STEAMED SOLE with Sole and Shrimp Soufflé


STEAMED SOLE with Sole and Shrimp Soufflé

[Serving four]

12 small fillets of sole

12 chives

2.1 pt fish stock 

3.5 oz butter, cold

2 cups dry white wine

½ lb of sole (use the ends and trimmings of the sole fillets)

½ lb Icelandic shrimps

2 tablespoons shallot onion, finely diced

2 tablespoons brandy

1 tablespoon tomato paste

½ cup egg whites

¾ cup whipping cream

Salt and pepper

Sole is very abundant in Icelandic waters. For the most part it is eaten either boiled in water or sautéed in butter, but here is another idea off ering a bit of variety.

For the soufflé, first put the sole trimmings, the shrimps, the brandy and the tomato paste into a food processor and blend these ingredients until they have become a smooth paste. Now add the egg whites and blend on until they are thoroughly mixed in. When this is done, transfer the mixture into a bowl and chill it for about thirty minutes. When the chilling time is up, fold the chopped onions in with the mixture and then the cream until these are fully incorporated. Season the mixture to taste with salt and pepper and put it into a piping bag.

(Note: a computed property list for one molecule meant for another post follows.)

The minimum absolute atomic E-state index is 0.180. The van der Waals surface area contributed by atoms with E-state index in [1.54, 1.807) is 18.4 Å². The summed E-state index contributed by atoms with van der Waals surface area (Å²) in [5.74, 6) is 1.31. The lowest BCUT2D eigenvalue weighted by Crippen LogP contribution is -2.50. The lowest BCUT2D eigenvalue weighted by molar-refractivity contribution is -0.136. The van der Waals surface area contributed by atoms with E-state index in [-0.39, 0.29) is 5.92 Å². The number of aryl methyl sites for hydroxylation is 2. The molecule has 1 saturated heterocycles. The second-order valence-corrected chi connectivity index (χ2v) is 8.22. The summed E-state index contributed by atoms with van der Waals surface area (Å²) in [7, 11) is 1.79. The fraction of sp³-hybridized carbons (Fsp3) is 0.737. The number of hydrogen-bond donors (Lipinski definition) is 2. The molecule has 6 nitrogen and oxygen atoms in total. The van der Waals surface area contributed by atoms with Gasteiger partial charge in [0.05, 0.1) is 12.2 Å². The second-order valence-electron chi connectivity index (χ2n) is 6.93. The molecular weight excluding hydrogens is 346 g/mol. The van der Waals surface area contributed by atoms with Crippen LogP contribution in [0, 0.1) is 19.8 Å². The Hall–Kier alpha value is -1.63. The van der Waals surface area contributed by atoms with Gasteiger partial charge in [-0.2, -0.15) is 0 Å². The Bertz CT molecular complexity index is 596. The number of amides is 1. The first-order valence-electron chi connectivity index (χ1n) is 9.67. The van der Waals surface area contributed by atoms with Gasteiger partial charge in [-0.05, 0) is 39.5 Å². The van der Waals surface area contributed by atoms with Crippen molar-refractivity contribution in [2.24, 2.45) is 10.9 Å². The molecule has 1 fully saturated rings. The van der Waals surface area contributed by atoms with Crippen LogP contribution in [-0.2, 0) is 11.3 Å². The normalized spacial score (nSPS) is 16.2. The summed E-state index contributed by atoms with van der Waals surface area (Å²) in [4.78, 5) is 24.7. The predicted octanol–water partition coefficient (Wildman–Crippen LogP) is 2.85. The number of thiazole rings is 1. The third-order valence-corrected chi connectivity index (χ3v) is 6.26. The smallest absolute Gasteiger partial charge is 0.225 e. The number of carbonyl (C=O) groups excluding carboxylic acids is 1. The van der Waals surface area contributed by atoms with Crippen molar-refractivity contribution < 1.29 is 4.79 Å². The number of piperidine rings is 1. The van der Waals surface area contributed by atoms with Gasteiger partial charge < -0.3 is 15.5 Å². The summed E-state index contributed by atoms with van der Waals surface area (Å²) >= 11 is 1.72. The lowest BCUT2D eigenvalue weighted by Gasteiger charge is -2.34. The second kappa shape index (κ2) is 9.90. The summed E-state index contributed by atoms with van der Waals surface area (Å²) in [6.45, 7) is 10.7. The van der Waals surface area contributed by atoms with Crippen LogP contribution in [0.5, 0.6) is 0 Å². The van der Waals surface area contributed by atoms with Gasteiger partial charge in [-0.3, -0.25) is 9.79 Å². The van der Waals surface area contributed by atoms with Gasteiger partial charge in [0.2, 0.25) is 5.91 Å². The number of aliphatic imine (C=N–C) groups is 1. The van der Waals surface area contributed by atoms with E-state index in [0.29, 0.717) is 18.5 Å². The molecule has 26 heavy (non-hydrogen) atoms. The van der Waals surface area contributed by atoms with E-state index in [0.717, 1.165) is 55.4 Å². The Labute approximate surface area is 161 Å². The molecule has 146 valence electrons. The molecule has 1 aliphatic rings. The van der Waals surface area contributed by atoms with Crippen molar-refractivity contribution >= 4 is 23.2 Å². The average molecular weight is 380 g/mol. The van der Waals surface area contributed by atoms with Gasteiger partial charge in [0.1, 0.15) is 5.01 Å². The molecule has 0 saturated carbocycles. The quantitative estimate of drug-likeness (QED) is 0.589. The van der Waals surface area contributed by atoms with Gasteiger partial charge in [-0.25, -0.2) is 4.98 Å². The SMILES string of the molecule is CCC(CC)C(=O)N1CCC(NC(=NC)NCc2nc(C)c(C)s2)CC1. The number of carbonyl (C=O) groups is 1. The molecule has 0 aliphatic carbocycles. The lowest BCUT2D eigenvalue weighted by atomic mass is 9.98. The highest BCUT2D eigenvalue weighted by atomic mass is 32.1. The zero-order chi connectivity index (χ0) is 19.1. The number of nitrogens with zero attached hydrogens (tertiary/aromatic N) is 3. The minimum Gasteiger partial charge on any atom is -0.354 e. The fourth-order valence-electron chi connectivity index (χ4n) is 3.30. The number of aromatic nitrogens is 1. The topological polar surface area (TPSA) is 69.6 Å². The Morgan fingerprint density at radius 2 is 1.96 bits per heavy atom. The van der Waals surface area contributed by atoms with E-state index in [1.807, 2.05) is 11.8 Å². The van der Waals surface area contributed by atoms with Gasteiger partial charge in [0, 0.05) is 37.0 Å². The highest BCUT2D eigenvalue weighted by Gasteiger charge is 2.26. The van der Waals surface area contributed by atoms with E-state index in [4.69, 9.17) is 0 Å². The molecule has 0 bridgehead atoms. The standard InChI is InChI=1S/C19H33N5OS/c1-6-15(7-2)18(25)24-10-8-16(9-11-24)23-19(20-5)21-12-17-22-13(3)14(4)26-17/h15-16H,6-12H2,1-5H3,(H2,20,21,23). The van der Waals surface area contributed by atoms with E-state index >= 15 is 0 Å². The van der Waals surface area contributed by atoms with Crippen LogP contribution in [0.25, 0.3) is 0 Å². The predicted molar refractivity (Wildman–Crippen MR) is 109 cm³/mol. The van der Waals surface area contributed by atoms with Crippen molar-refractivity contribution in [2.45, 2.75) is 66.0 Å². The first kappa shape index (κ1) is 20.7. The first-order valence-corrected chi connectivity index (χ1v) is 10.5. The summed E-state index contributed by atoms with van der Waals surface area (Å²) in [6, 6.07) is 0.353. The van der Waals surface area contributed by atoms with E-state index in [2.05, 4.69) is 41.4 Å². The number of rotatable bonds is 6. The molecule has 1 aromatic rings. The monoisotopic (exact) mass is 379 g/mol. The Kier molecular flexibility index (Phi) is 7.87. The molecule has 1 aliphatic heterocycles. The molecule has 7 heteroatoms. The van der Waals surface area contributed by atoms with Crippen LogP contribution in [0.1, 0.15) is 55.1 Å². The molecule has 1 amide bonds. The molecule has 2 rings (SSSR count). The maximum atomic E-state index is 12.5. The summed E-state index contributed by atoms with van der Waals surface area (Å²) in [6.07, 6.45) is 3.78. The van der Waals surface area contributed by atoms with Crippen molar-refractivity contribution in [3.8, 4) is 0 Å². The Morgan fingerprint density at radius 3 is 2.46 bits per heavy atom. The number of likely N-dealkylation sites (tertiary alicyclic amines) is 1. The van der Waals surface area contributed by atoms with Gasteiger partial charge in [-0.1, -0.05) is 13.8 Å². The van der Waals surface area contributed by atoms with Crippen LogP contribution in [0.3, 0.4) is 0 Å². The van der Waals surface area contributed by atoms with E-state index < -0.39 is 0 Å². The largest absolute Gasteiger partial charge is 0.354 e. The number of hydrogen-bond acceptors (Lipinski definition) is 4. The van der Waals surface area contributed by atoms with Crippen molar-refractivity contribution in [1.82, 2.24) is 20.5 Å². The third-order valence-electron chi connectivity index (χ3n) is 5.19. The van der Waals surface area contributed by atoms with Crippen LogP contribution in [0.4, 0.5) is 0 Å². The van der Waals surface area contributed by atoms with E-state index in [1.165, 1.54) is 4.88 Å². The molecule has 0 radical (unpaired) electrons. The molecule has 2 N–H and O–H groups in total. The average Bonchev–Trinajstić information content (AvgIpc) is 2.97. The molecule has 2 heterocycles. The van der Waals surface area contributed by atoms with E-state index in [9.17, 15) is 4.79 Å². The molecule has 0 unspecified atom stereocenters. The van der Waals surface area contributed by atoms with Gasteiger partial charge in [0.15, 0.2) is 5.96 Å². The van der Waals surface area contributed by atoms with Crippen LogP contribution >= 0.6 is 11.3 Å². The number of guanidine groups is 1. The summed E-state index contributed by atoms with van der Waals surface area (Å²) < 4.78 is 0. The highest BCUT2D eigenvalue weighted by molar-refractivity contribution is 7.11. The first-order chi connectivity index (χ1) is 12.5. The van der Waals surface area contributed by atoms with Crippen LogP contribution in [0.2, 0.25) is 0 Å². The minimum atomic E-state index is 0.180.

Now season the fillets of sole with salt and pepper. Roll up each fillet length-wise into a cylinder, leaving a hole about an inch in diameter in the center. Fill the hole with the soufflé, using the piping bag. Finally, tie a string of chive around the roll to hold it together. Finish rolling and filling all twelve rolls.

Now choose a very wide pot. Pour the white wine into the pot and then put a rack into it. The rack should be well above the surface of the white wine, and large enough to accommodate all the rolls. To get the required height for the rack, it can be put on top of, for example, some upended, small coffee cups. Place the rolls on the rack. They should not touch one another. The heat is turned on, the pot covered and the white wine let boil for about one minute and then the heat turned off. The pot is left on the stove for about five minutes, then the heat is turned on again and the wine let boil for about one minute more. After this the heat is again turned off, and the rolls left in the pot for about two minutes, after which time they should be ready.

For the sauce, put the fish stock in a saucepan and simmer it down to about half of its original volume. Cut the cold butter into pieces, and add them to the hot fish-stock reduction. While they melt, season the mixture to taste with salt and pepper and whisk it thoroughly with a hand blender until it becomes frothy. Finally, arrange the rolls on plates, three rolls to each of the four servings, and pour the sauce on top.

This is a course that is almost certain to please any lover of seafood. It has the fresh taste of fish and shrimps, enhanced by the fish-stock sauce.


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